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Posted: November 10, 2009
Upconversion significantly boosts solar cell efficiency
(Nanowerk News) University of Sydney researchers Dr Tim Schmidt and Professor Max Crossley have come up with an ingenious low-cost device to harvest low energy photons, with the potential of significantly boosting the efficiency of conventional solar cells using a process called upconversion.
Schmidt and Crossley, from the University's School of Chemistry, have achieved a massive jump in upconversion efficiency, enabling an efficiency increase in single threshold solar cells of about one-third. This is done by harvesting the part of the solar spectrum currently unused by solar cells.
The team are synthesising unique sensitiser and emitter molecules to bring about tailor-made devices to boost solar energy conversion efficiencies in two types of solar cell: amorphous silicon, and crystalline silicon.
The findings, which are published in the most recent issue of the journal Physical Chemistry Chemical Physics, pave the way to boosting the efficiency limit to over 50 per cent under the standard solar spectrum and up to 63 per cent under 100 fold solar concentration.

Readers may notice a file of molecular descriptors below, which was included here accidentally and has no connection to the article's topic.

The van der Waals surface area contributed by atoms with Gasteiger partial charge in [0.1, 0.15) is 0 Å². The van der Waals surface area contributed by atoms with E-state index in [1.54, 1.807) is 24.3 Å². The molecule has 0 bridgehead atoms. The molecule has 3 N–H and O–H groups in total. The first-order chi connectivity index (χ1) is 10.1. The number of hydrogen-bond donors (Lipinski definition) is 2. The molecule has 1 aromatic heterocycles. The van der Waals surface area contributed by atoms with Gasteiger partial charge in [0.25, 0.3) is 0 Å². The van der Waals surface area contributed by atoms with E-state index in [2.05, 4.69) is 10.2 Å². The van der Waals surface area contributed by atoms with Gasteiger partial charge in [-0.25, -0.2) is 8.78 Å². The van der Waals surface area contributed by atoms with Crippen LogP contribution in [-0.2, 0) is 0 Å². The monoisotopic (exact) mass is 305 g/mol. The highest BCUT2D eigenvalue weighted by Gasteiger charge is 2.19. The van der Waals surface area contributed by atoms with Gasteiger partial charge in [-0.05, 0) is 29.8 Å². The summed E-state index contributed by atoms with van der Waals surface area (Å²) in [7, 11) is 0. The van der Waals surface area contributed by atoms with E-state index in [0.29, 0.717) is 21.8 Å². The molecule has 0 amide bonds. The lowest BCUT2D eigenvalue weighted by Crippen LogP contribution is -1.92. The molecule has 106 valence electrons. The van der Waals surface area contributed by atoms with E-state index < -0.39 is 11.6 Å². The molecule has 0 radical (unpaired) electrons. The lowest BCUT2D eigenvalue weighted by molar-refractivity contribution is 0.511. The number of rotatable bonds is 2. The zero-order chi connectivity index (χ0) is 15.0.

"All but the most expensive solar cells utilise a material with a Single energy threshold in the material which produces voltage by promoting electrons above this threshold upon absorption of light," said Dr Schmidt. "As a consequence, particles of light (photons) with energy less than this threshold cannot be harvested by the cell. Additionally, energy in excess of this threshold is lost to heat."
"By performing upconversion cheaply, we will lift the ceiling afflicting traditional solar calls and bring a revolution in solar cell efficiencies."
"Australia is the world leader in both of these technologies, and by applying our technology, Australia can lead the world still further," said Dr Schmidt.
Dr Schmidt was an award winner in the recently announced 2009 NSW/ACT Young Tall Poppy Awards.